The Hamptons: The vibe
A visit to The Hamptons restaurant in Toronto is like attending the best dinner party that you could imagine. Tucked down Clinton Street just off of College, the restaurant is set in an adorable house reminiscent of a Victorian-style mansion. Inside, settle into the homey space where marble tables, fresh flowers and white wood details add polish to peeling walls that give way to exposed brick. It’s as comfortable as dining at a friend’s eclectic home that oozes charm.
On arrival, every guest is greeted with a COMPLIMENTARY glass of sparkling wine — yes, you read that right — as if you really were arriving at a friend’s place for dinner. And the star treatment doesn’t stop there. The Hamptons is executive chef and co-owner Rachel Chartrand’s idea of the perfect dinner party, and along with fellow co-owner Michael Young and wine specialist Meaghan Murray, the small team delivers exactly that. The friendly, familial service feels like the way a best friend would dote on you during a visit — setting you perfectly at ease.
Tables are fairly close together in the long, narrow space, but it feels intimate and cozy. At the back of the restaurant, the fully open kitchen lets guests watch Chartrand work her magic — a one-woman operation whipping up hyper-seasonal fare for all of her guests.
The Hamptons: What’s on the menu
Chartrand’s menu changes often, showcasing the best local ingredients of the season pulled into flavourful and innovative dishes. With produce coming from 100km Foods, you can taste the fresh, in-season ingredients in Chartrand's cooking. Even the butter served with bread is seasonal and changes weekly. I'm usually cautious about filling up on bread at the start of a meal, but I couldn't stop myself from scraping up every bit of the green spring onion and pea shoot butter during my visit.
The venison tartare is made Instagrammable with a puffed rice cracker that twists around the dish and up into the air, but it's more than just for show. The light, airy cracker adds crunch while letting the venison tenderloin shine, with capers, black garlic and a creamy duck yolk enhancing the flavours.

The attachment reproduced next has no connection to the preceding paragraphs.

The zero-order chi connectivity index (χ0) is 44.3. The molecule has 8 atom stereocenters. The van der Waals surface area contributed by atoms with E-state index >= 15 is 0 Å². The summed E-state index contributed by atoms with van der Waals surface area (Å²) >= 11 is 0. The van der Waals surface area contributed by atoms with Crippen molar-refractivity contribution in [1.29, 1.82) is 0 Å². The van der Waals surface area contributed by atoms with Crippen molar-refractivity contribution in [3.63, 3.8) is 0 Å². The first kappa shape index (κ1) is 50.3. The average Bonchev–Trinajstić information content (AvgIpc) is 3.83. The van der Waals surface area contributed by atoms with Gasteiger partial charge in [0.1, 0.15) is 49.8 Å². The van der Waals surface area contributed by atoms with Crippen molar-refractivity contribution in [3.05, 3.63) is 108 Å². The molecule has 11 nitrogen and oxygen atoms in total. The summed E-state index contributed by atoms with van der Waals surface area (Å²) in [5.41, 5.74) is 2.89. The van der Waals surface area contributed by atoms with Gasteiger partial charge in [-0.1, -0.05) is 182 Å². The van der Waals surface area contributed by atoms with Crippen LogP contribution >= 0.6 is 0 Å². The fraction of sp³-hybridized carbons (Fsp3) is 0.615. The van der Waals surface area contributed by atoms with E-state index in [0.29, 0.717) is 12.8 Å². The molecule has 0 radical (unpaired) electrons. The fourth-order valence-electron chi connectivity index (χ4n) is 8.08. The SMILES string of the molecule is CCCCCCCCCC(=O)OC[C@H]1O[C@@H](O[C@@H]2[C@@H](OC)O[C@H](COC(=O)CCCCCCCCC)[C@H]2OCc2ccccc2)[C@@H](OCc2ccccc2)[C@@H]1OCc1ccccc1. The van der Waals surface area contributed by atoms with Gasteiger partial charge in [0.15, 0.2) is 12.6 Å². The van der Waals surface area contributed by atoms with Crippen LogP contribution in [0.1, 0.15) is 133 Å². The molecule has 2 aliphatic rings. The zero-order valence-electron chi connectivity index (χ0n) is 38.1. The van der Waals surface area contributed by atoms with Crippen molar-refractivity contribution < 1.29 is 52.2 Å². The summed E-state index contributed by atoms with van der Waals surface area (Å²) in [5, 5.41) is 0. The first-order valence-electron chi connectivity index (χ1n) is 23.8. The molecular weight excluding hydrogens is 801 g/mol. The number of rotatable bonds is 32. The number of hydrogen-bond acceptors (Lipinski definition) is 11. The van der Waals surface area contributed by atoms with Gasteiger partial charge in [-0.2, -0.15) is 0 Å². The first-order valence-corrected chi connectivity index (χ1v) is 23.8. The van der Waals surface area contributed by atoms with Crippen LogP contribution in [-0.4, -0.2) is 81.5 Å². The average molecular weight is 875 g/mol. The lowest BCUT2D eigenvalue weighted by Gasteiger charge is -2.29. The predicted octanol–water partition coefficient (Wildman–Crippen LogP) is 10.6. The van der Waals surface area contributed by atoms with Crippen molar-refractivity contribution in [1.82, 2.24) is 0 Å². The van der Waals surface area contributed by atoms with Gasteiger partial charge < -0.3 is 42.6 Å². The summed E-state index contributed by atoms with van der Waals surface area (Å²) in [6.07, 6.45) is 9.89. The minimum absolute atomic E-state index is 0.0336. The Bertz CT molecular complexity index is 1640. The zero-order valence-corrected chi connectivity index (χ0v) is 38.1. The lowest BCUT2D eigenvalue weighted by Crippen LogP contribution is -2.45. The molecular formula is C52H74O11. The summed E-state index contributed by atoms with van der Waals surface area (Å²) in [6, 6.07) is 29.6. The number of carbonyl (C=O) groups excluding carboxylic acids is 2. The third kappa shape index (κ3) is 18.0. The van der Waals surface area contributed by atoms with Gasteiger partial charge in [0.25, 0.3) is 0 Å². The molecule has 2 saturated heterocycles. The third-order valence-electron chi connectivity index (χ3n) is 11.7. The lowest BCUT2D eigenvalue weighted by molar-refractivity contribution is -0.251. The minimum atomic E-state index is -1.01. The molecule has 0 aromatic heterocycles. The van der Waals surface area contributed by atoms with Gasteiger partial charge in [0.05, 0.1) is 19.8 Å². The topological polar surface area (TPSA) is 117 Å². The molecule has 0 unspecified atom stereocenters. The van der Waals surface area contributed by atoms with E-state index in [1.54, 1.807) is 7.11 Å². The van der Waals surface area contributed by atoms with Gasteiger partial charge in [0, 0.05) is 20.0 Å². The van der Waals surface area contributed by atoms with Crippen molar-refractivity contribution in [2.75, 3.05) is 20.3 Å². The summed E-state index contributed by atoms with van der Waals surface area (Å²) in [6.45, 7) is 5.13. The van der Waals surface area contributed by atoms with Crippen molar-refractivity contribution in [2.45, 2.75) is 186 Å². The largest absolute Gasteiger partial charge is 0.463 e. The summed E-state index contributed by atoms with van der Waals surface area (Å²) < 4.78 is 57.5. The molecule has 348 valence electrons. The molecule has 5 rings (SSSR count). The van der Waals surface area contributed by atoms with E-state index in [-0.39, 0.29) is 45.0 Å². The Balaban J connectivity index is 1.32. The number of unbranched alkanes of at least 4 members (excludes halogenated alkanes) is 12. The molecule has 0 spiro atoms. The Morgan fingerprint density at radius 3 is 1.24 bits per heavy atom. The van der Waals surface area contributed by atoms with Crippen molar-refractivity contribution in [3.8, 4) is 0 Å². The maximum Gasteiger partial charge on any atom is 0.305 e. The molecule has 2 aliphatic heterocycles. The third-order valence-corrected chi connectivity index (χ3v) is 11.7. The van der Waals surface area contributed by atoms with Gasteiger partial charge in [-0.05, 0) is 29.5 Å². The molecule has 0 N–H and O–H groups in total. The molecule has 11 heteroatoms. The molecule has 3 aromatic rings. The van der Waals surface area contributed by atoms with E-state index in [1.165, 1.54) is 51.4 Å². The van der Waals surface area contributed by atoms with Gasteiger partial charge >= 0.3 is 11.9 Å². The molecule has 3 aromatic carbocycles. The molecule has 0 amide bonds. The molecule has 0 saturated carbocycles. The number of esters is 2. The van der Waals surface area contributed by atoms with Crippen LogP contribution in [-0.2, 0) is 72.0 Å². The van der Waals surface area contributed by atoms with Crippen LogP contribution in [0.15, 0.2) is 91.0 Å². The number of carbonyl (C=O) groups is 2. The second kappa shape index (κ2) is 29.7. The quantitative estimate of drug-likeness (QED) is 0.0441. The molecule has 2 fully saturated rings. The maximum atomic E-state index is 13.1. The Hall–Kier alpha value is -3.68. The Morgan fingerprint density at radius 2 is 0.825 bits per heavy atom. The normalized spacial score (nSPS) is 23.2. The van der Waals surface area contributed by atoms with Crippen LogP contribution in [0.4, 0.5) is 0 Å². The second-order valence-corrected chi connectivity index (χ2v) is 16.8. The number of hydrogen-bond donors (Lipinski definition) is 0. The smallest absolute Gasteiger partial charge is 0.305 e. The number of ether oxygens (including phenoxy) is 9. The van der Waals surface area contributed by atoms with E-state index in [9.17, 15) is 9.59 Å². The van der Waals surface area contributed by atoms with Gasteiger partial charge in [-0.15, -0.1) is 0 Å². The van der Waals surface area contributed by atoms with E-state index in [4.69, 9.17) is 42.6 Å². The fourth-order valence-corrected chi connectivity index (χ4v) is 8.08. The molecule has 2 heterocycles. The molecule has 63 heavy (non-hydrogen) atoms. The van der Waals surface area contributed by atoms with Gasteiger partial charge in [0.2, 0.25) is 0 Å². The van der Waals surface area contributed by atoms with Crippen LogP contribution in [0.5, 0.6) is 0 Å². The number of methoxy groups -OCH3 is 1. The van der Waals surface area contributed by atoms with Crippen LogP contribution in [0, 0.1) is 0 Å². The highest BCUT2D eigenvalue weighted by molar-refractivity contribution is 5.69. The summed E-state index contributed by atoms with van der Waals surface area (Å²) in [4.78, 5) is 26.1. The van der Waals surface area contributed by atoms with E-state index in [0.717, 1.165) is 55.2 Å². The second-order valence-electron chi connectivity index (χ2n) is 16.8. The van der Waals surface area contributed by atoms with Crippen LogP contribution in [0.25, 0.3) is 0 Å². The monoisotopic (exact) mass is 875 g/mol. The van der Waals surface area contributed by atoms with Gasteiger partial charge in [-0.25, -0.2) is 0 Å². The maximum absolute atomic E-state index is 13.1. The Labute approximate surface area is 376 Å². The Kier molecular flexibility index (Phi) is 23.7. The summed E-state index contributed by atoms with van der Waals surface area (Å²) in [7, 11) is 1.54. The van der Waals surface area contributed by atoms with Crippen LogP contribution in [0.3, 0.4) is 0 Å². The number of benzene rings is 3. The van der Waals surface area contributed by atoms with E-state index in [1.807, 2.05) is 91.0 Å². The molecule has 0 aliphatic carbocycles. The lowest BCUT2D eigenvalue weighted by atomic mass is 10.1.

Complimented by a light crème fraîche and watercress dressing, the savoury smoked salmon crudo almost caused a fight when it came down to the last few morsels. The seasonal salad was quite leafy with charred whole heads of romaine, but the flavours were all there.
For our mains, the wild pollack was light and flaky, and soaked in a slurp-able mixture of celery root juice, buttermilk and ver jus. The pasta of the night, orecchiette, came swimming in a green sauce featuring spring onions, along with fava beans and Ontario baby basil piled high with ricotta salata. My only complaint was that there wasn't more of it. The fresh, seasonal flavours felt like taking a bite out of spring itself. Chartrand is a master of taking whatever is in-season and creating something unexpected and spectacular out of it.
For dessert, the chocolate babka with coffee chantilly was the perfect sweet (but not too sweet) ending.
The Hamptons: What to drink
You can't go wrong with their list of cocktails, which includes a few classic serves alongside some originals. The Grape Juice is a slightly-sweet magenta mixture of Empress Gin 1908, lemon, Campari and red grapes, while the Tuxedo is a boozy and delicious gin martini with bitters and maraschino liqueur.
We started with cocktails, then switched to wine with dinner. Hospitality pro Meaghan Murray's expert wine pairings enhanced the meal even further. While they don't do a wine pairing with each individual dish, we trusted her to select a couple glasses that would go well with what we ordered, and we were so glad we did.
The flavours and seasonality of the dishes paired with expertly chosen wines was fine-dining quality but in a comfortable, rustically romantic atmosphere. The Hamptons is going right to the top of my list of go-to special date night spots.
Dinner and drinks for two: about $150.
53 Clinton Street, thehamptonsrestaurant.com